“You take an overflow of people in an area that’s
See BUSY, Page 3A
FAIRY TALE ENDS
Rodeo queen dismissed over dispute about clothing
By Leigh Jones
Jessica Bigbee, 2004 Comal County Fair rodeo queen, ended her reign last week with an embarrassing confrontation with the New Braunfels Police Department.
The 16-year-old had not broken the law or done anything wrong, but Comal County Fair Association members were determined to throw her off the fairgrounds property.
Jessica’s father, Ron, who was with her Thursday when he said three NBPD cruisers pulled up to escort die girl and her horse from the .grounds, was furious.
“We were there to help the new contestants with their rodeo practice, like we had done Tuesday,’’ he said. “They knew we planned to come back for practice Thurs-day. Jessie was going to show them pointers on her horse.”
Bigbee said the police officers who responded to the call made by fair association members did not even write a report because neither he nor his daughter were doing anything wrong.
Fair association employees declined to discuss the incident, referring
Morgan Leech, runnerup in the queen contest, was also not happy with the dress requirements.
all inquiries to their attorney, Steven Arrange, who did not return calls from the I lerald-Zeitung in time for this story.
Jessica’s battle with tile executive hoard of the fair association began at the beginning of the summer when they asked her to modify her parade “costume” by layering a long-sleeved black turtleneck shirt under the originally required tailor-made vest.
After Bigbee and the three other girls on her court were crowned last September, they received detailed instructions on the outfit they were required to wear at all public appearances — a black felt cowboy hat and cowboy boots, an ankle-length denim skirt and a yellow vest designed specifically for die court.
Using the seamstress required by the fair association, Bigbee was fitted for her vest. The garment was sleeveless, heavily lined and designed to be worn without any other clothing underneath.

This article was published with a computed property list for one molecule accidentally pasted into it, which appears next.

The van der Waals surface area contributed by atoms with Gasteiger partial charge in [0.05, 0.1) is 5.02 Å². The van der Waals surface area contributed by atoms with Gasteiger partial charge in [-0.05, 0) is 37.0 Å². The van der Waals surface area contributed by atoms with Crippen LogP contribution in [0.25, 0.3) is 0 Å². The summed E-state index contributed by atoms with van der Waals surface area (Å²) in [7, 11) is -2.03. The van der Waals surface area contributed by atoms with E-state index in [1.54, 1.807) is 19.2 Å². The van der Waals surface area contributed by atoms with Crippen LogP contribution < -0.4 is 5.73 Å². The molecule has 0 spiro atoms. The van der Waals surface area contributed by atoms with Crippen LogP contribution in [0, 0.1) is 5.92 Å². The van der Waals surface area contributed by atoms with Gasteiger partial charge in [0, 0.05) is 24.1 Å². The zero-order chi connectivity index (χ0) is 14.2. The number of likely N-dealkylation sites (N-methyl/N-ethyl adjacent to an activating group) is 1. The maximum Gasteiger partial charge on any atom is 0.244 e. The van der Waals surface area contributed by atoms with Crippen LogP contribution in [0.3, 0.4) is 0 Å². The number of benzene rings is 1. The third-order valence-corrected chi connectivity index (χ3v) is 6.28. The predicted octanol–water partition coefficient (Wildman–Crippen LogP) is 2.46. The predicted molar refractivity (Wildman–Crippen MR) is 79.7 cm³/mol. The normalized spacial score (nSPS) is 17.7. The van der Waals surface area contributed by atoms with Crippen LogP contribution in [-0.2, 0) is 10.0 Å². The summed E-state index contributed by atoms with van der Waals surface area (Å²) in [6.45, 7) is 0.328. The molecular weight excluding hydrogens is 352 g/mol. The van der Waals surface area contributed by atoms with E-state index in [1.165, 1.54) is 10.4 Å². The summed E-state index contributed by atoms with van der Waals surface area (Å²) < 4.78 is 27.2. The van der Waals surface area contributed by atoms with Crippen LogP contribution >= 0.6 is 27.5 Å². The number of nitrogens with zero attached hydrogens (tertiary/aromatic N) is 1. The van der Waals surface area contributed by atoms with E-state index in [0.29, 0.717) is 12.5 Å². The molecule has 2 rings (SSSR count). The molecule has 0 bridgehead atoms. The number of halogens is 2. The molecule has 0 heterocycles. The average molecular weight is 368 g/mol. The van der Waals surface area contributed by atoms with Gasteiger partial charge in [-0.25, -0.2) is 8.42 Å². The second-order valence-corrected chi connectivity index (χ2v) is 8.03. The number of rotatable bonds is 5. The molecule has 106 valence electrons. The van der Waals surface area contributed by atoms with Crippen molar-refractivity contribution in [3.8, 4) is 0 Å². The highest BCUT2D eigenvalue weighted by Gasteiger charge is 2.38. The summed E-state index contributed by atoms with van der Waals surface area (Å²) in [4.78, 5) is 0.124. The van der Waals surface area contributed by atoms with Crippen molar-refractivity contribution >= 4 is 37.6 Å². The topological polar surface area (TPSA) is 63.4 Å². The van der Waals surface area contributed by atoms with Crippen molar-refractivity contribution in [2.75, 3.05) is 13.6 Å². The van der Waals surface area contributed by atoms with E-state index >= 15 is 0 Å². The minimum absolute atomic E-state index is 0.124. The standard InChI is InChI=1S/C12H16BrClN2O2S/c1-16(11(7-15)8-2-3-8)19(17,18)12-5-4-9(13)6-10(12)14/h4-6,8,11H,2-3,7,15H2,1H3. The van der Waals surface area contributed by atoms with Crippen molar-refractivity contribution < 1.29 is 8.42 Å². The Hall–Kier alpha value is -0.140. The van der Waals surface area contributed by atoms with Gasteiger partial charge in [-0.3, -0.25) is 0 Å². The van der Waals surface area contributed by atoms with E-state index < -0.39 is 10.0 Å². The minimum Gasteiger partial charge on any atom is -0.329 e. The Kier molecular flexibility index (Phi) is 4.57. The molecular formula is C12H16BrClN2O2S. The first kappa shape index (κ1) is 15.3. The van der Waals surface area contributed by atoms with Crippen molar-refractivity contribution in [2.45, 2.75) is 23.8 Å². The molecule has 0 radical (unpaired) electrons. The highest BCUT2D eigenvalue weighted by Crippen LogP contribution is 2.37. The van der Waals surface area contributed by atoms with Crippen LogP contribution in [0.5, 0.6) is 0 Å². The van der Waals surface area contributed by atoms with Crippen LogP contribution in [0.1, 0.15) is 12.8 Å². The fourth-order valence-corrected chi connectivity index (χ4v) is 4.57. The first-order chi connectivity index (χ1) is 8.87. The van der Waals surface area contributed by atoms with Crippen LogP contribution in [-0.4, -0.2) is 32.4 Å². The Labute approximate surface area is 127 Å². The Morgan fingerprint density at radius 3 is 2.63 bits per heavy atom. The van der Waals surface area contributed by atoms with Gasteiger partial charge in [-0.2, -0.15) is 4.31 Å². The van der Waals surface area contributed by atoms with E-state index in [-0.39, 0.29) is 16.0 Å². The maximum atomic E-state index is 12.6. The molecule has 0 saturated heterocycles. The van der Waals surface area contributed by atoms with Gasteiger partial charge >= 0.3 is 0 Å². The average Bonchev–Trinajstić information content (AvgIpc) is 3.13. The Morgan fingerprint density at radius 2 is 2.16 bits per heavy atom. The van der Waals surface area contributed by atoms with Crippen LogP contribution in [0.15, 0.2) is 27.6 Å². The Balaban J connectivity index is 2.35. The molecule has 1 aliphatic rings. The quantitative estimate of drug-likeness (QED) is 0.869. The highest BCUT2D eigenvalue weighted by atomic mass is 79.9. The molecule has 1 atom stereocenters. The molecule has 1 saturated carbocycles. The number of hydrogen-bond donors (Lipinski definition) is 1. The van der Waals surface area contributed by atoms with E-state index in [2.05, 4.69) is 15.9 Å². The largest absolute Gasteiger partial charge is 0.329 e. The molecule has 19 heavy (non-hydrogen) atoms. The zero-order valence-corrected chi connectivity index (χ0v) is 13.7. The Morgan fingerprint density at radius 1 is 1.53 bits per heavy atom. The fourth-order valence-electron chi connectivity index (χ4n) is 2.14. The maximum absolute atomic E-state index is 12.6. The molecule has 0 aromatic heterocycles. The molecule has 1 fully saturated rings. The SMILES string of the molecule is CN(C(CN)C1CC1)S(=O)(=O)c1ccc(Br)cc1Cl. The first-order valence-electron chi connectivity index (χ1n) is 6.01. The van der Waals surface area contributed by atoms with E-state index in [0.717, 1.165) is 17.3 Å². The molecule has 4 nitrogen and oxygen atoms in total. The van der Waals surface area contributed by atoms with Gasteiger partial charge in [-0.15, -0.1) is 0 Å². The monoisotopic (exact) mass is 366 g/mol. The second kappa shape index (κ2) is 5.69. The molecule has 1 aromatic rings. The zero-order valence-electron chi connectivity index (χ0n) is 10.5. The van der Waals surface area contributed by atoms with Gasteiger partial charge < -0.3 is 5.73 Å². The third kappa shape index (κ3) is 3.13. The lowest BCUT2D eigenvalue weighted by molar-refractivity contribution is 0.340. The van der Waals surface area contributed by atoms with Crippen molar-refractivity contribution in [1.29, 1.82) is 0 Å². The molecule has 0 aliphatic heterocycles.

“It was not revealing in any way,” Roil Bigbee said. “It was high cut in the front and since each girl had her vest made just for her, they fit
During the First parade of
the summer season, two of the girls were wearing long-sleeved black turtleneck “slinky” shirts under their vests, an item the Rodeo Queen Committee said would be mandatory for all girls.
The Bigbees protested the change, claiming it was ridiculous to expect the girls to wear long sleeves while they stand in the blazing Texas sun and wave to parade crowds.
Bigbee said his family was told Jessica would wear the
shirt or be relieved of her duties, without any explanation for why the court members had to wear the garment.
“My daughter is a redhead with fair skin and has a sensitivity to heat,” Bigbee said. “We even offered to get a note from her doctor, but that wasn’t acceptable.”
When lessica and runner-up Morgan L^ech arrived lune 18
See QUEEN Page 2A
Despite flooding concerns, panel approves subdivision
By Leigh Jones
Oak Creek Estates
Planning Commission members unanimously approved a zoning change and master plan for Oak Creek Estates Tuesday, despite adjacent property owners’ concerns over potential flooding.
The new 707-home development spans Alligator Creek, a drainage way known for coming over its banks during heavy rain.
Delton Holt, whose fields back up to the proposed neighborhood, warned commission
ers he would be back to ask the city to do something about the flooding at a future date.
“You had better watch out for that creek because I’m having trouble with flooding already.
he said. “If we ever get rain again and you want to go water skiing, come on over."
I loft blamed another area development. Quail Valley, for increasing the creek’s flow.
Alan Anderson, whose property lies south of Oak Creek Estates, agreed, saying the city should also consider the impact of Creekside developments outside of (binal County.
While developer Sabine
See HOMES, Page 3A
AT A GLANCE
■ Name: Oak Creek Estates
■ Owner: Sabine Investment Company
■ Location: Between Goodwin Lane and 1-35, spans Alligator Creek
■ Size: 205 acres
■ Number of Lots: 707
■ Drainage provisions: None — the developer will pay the required fee to connect to an existing drainage utility within 3,000 feet of the development, netting the city $883,750
■ Neighboring developments: Quail Valley, Hansmann Estates and NorthgateWith Miller, Taste Matters WL
Photos by DAVID INGRAM Herald-Zeitung
Jessica Bigbee, the Comal County rodeo queen last year, waves to the crowd while competing for the crown. Bigbee's reign recently ended over a dispute with the County Fair Association.